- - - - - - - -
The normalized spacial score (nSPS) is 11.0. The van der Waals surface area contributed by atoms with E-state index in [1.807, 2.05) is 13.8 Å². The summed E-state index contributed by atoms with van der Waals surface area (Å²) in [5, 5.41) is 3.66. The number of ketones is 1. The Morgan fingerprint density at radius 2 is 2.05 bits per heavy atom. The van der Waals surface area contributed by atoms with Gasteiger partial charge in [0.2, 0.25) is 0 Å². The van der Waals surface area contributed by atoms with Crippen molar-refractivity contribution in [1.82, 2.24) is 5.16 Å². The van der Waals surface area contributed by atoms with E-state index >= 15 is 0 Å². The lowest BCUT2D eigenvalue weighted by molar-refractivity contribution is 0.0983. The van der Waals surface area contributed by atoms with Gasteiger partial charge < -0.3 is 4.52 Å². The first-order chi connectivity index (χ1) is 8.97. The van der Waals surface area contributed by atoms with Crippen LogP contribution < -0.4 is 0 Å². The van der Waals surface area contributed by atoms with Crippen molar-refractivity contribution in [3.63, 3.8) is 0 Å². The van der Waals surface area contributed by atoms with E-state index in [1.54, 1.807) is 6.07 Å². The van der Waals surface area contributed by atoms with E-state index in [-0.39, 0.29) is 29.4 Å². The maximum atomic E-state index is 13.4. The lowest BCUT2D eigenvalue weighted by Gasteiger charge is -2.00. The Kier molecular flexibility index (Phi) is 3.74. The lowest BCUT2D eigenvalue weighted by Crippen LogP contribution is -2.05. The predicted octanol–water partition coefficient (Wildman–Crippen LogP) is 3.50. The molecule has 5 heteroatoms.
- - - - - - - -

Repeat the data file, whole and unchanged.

The normalized spacial score (nSPS) is 11.0. The van der Waals surface area contributed by atoms with E-state index in [1.807, 2.05) is 13.8 Å². The summed E-state index contributed by atoms with van der Waals surface area (Å²) in [5, 5.41) is 3.66. The number of ketones is 1. The Morgan fingerprint density at radius 2 is 2.05 bits per heavy atom. The van der Waals surface area contributed by atoms with Gasteiger partial charge in [0.2, 0.25) is 0 Å². The van der Waals surface area contributed by atoms with Crippen molar-refractivity contribution in [1.82, 2.24) is 5.16 Å². The van der Waals surface area contributed by atoms with E-state index >= 15 is 0 Å². The lowest BCUT2D eigenvalue weighted by molar-refractivity contribution is 0.0983. The van der Waals surface area contributed by atoms with Gasteiger partial charge < -0.3 is 4.52 Å². The first-order chi connectivity index (χ1) is 8.97. The van der Waals surface area contributed by atoms with Crippen LogP contribution < -0.4 is 0 Å². The van der Waals surface area contributed by atoms with Crippen molar-refractivity contribution in [3.63, 3.8) is 0 Å². The van der Waals surface area contributed by atoms with E-state index in [1.54, 1.807) is 6.07 Å². The van der Waals surface area contributed by atoms with E-state index in [-0.39, 0.29) is 29.4 Å². The maximum atomic E-state index is 13.4. The lowest BCUT2D eigenvalue weighted by Gasteiger charge is -2.00. The Kier molecular flexibility index (Phi) is 3.74. The lowest BCUT2D eigenvalue weighted by Crippen LogP contribution is -2.05. The predicted octanol–water partition coefficient (Wildman–Crippen LogP) is 3.50. The molecule has 5 heteroatoms.